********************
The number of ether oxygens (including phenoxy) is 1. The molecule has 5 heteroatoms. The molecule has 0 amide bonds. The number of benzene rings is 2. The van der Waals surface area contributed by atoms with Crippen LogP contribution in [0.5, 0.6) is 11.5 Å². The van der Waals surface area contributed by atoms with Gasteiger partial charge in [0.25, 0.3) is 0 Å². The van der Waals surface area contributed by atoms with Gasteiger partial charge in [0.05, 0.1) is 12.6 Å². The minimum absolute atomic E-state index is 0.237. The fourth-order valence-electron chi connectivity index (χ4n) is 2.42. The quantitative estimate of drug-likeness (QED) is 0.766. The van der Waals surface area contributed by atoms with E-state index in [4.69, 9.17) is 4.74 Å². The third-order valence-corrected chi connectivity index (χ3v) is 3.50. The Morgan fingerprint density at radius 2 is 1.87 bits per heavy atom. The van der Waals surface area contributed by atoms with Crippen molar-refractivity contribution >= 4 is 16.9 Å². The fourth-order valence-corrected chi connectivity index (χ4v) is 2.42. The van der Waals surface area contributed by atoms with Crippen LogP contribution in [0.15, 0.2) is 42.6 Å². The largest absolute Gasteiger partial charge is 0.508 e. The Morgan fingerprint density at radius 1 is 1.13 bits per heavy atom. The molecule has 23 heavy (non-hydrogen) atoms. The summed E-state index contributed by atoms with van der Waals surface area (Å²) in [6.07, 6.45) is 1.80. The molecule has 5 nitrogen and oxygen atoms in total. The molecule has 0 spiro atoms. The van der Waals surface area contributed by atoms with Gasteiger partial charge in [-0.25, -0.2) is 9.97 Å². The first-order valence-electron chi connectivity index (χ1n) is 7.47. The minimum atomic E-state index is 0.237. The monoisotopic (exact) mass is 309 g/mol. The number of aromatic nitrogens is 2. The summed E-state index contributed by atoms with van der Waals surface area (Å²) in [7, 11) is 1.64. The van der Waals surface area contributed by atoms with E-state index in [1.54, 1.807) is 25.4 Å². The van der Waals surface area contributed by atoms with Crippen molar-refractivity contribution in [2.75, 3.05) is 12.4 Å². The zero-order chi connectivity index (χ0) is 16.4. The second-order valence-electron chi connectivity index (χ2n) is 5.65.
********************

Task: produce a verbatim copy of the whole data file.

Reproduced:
The number of ether oxygens (including phenoxy) is 1. The molecule has 5 heteroatoms. The molecule has 0 amide bonds. The number of benzene rings is 2. The van der Waals surface area contributed by atoms with Crippen LogP contribution in [0.5, 0.6) is 11.5 Å². The van der Waals surface area contributed by atoms with Gasteiger partial charge in [0.25, 0.3) is 0 Å². The van der Waals surface area contributed by atoms with Gasteiger partial charge in [0.05, 0.1) is 12.6 Å². The minimum absolute atomic E-state index is 0.237. The fourth-order valence-electron chi connectivity index (χ4n) is 2.42. The quantitative estimate of drug-likeness (QED) is 0.766. The van der Waals surface area contributed by atoms with E-state index in [4.69, 9.17) is 4.74 Å². The third-order valence-corrected chi connectivity index (χ3v) is 3.50. The Morgan fingerprint density at radius 2 is 1.87 bits per heavy atom. The van der Waals surface area contributed by atoms with Crippen molar-refractivity contribution >= 4 is 16.9 Å². The fourth-order valence-corrected chi connectivity index (χ4v) is 2.42. The van der Waals surface area contributed by atoms with Crippen LogP contribution in [0.15, 0.2) is 42.6 Å². The largest absolute Gasteiger partial charge is 0.508 e. The Morgan fingerprint density at radius 1 is 1.13 bits per heavy atom. The molecule has 23 heavy (non-hydrogen) atoms. The summed E-state index contributed by atoms with van der Waals surface area (Å²) in [6.07, 6.45) is 1.80. The molecule has 5 nitrogen and oxygen atoms in total. The molecule has 0 spiro atoms. The van der Waals surface area contributed by atoms with Gasteiger partial charge in [-0.25, -0.2) is 9.97 Å². The first-order valence-electron chi connectivity index (χ1n) is 7.47. The minimum atomic E-state index is 0.237. The monoisotopic (exact) mass is 309 g/mol. The number of aromatic nitrogens is 2. The summed E-state index contributed by atoms with van der Waals surface area (Å²) in [7, 11) is 1.64. The van der Waals surface area contributed by atoms with E-state index in [1.54, 1.807) is 25.4 Å². The van der Waals surface area contributed by atoms with Crippen molar-refractivity contribution in [2.75, 3.05) is 12.4 Å². The zero-order chi connectivity index (χ0) is 16.4. The second-order valence-electron chi connectivity index (χ2n) is 5.65.